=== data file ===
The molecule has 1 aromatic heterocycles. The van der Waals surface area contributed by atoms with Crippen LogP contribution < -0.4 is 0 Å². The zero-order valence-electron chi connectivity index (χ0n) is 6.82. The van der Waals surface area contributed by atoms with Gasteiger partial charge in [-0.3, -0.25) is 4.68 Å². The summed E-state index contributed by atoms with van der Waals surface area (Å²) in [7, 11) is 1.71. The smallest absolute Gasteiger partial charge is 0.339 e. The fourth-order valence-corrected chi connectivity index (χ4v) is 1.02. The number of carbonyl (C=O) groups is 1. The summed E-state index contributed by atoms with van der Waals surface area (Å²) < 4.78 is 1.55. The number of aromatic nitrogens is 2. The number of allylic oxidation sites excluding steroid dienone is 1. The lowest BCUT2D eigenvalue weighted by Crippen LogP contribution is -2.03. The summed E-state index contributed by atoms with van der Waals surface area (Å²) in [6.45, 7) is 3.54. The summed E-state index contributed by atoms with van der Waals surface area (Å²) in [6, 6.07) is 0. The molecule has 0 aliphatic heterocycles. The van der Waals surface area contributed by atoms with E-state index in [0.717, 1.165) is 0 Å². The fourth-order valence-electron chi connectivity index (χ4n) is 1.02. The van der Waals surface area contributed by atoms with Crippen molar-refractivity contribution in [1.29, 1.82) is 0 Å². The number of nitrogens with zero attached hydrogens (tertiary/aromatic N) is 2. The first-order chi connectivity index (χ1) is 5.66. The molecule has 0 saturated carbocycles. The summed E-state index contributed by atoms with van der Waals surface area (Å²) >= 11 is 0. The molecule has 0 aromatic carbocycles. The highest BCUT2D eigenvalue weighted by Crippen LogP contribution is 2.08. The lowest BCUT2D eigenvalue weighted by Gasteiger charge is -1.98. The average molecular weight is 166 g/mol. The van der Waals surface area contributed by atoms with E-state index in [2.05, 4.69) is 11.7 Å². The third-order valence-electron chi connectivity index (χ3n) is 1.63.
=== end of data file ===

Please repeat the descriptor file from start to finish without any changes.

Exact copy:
The molecule has 1 aromatic heterocycles. The van der Waals surface area contributed by atoms with Crippen LogP contribution < -0.4 is 0 Å². The zero-order valence-electron chi connectivity index (χ0n) is 6.82. The van der Waals surface area contributed by atoms with Gasteiger partial charge in [-0.3, -0.25) is 4.68 Å². The summed E-state index contributed by atoms with van der Waals surface area (Å²) in [7, 11) is 1.71. The smallest absolute Gasteiger partial charge is 0.339 e. The fourth-order valence-corrected chi connectivity index (χ4v) is 1.02. The number of carbonyl (C=O) groups is 1. The summed E-state index contributed by atoms with van der Waals surface area (Å²) < 4.78 is 1.55. The number of aromatic nitrogens is 2. The number of allylic oxidation sites excluding steroid dienone is 1. The lowest BCUT2D eigenvalue weighted by Crippen LogP contribution is -2.03. The summed E-state index contributed by atoms with van der Waals surface area (Å²) in [6.45, 7) is 3.54. The summed E-state index contributed by atoms with van der Waals surface area (Å²) in [6, 6.07) is 0. The molecule has 0 aliphatic heterocycles. The van der Waals surface area contributed by atoms with E-state index in [0.717, 1.165) is 0 Å². The fourth-order valence-electron chi connectivity index (χ4n) is 1.02. The van der Waals surface area contributed by atoms with Crippen molar-refractivity contribution in [1.29, 1.82) is 0 Å². The number of nitrogens with zero attached hydrogens (tertiary/aromatic N) is 2. The first-order chi connectivity index (χ1) is 5.66. The molecule has 0 saturated carbocycles. The summed E-state index contributed by atoms with van der Waals surface area (Å²) >= 11 is 0. The molecule has 0 aromatic carbocycles. The highest BCUT2D eigenvalue weighted by Crippen LogP contribution is 2.08. The lowest BCUT2D eigenvalue weighted by Gasteiger charge is -1.98. The average molecular weight is 166 g/mol. The van der Waals surface area contributed by atoms with E-state index in [2.05, 4.69) is 11.7 Å². The third-order valence-electron chi connectivity index (χ3n) is 1.63.